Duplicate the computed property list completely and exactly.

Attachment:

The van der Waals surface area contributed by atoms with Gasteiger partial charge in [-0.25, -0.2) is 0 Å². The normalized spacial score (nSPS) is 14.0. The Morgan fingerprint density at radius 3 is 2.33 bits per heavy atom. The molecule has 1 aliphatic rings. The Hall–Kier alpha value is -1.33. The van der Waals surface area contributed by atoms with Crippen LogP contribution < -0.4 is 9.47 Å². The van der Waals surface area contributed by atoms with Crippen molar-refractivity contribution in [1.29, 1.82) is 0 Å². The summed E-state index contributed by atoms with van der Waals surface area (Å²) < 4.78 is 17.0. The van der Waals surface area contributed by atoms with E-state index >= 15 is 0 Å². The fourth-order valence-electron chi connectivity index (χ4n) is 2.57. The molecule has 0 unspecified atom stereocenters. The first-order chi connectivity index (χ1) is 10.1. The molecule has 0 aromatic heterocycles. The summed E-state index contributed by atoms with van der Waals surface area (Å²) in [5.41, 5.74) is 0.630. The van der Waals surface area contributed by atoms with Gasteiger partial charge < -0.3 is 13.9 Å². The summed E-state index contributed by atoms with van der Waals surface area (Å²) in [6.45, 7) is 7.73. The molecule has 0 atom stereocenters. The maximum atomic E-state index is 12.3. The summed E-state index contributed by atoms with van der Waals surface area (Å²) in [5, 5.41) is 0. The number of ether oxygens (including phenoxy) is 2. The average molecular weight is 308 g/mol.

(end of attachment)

The van der Waals surface area contributed by atoms with Gasteiger partial charge in [-0.25, -0.2) is 0 Å². The normalized spacial score (nSPS) is 14.0. The Morgan fingerprint density at radius 3 is 2.33 bits per heavy atom. The molecule has 1 aliphatic rings. The Hall–Kier alpha value is -1.33. The van der Waals surface area contributed by atoms with Crippen LogP contribution < -0.4 is 9.47 Å². The van der Waals surface area contributed by atoms with Crippen molar-refractivity contribution in [1.29, 1.82) is 0 Å². The summed E-state index contributed by atoms with van der Waals surface area (Å²) < 4.78 is 17.0. The van der Waals surface area contributed by atoms with E-state index >= 15 is 0 Å². The fourth-order valence-electron chi connectivity index (χ4n) is 2.57. The molecule has 0 unspecified atom stereocenters. The first-order chi connectivity index (χ1) is 10.1. The molecule has 0 aromatic heterocycles. The summed E-state index contributed by atoms with van der Waals surface area (Å²) in [5.41, 5.74) is 0.630. The van der Waals surface area contributed by atoms with Gasteiger partial charge < -0.3 is 13.9 Å². The summed E-state index contributed by atoms with van der Waals surface area (Å²) in [6.45, 7) is 7.73. The molecule has 0 atom stereocenters. The maximum atomic E-state index is 12.3. The summed E-state index contributed by atoms with van der Waals surface area (Å²) in [5, 5.41) is 0. The number of ether oxygens (including phenoxy) is 2. The average molecular weight is 308 g/mol.